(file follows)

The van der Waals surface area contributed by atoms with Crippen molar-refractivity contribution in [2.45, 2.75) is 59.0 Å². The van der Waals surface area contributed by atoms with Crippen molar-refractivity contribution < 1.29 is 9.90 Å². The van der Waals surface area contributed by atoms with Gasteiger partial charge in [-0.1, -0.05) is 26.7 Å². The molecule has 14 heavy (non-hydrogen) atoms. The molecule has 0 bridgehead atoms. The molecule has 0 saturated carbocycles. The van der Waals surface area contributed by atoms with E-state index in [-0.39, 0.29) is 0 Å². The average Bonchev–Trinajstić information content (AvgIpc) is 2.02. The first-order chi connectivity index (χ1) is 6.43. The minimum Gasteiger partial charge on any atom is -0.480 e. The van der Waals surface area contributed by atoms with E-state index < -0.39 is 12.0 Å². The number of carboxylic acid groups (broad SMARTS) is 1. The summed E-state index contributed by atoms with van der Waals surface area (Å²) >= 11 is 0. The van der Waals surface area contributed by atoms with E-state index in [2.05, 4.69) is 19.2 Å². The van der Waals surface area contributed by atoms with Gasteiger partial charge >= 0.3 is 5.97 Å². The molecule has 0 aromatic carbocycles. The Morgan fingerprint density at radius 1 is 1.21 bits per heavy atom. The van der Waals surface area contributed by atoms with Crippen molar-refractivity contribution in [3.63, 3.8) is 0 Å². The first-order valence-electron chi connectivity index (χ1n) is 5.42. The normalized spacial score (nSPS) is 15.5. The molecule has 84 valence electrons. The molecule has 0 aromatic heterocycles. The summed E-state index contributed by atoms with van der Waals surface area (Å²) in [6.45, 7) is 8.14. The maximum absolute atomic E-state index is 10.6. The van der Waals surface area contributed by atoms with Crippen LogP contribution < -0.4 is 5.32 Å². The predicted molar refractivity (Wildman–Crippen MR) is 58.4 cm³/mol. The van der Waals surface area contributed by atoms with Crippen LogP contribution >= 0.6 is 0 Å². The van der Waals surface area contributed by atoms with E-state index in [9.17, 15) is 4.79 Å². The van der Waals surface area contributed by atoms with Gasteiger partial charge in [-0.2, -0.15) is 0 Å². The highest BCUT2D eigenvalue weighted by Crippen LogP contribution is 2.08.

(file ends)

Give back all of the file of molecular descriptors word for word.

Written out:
The van der Waals surface area contributed by atoms with Crippen molar-refractivity contribution in [2.45, 2.75) is 59.0 Å². The van der Waals surface area contributed by atoms with Crippen molar-refractivity contribution < 1.29 is 9.90 Å². The van der Waals surface area contributed by atoms with Gasteiger partial charge in [-0.1, -0.05) is 26.7 Å². The molecule has 14 heavy (non-hydrogen) atoms. The molecule has 0 bridgehead atoms. The molecule has 0 saturated carbocycles. The van der Waals surface area contributed by atoms with E-state index in [-0.39, 0.29) is 0 Å². The average Bonchev–Trinajstić information content (AvgIpc) is 2.02. The first-order chi connectivity index (χ1) is 6.43. The minimum Gasteiger partial charge on any atom is -0.480 e. The van der Waals surface area contributed by atoms with E-state index < -0.39 is 12.0 Å². The number of carboxylic acid groups (broad SMARTS) is 1. The summed E-state index contributed by atoms with van der Waals surface area (Å²) >= 11 is 0. The van der Waals surface area contributed by atoms with E-state index in [2.05, 4.69) is 19.2 Å². The van der Waals surface area contributed by atoms with Gasteiger partial charge >= 0.3 is 5.97 Å². The molecule has 0 aromatic carbocycles. The Morgan fingerprint density at radius 1 is 1.21 bits per heavy atom. The van der Waals surface area contributed by atoms with Crippen molar-refractivity contribution in [3.63, 3.8) is 0 Å². The first-order valence-electron chi connectivity index (χ1n) is 5.42. The normalized spacial score (nSPS) is 15.5. The molecule has 84 valence electrons. The molecule has 0 aromatic heterocycles. The summed E-state index contributed by atoms with van der Waals surface area (Å²) in [6.45, 7) is 8.14. The maximum absolute atomic E-state index is 10.6. The van der Waals surface area contributed by atoms with Crippen LogP contribution < -0.4 is 5.32 Å². The predicted molar refractivity (Wildman–Crippen MR) is 58.4 cm³/mol. The van der Waals surface area contributed by atoms with Crippen LogP contribution >= 0.6 is 0 Å². The van der Waals surface area contributed by atoms with E-state index in [9.17, 15) is 4.79 Å². The van der Waals surface area contributed by atoms with Gasteiger partial charge in [-0.2, -0.15) is 0 Å². The highest BCUT2D eigenvalue weighted by Crippen LogP contribution is 2.08.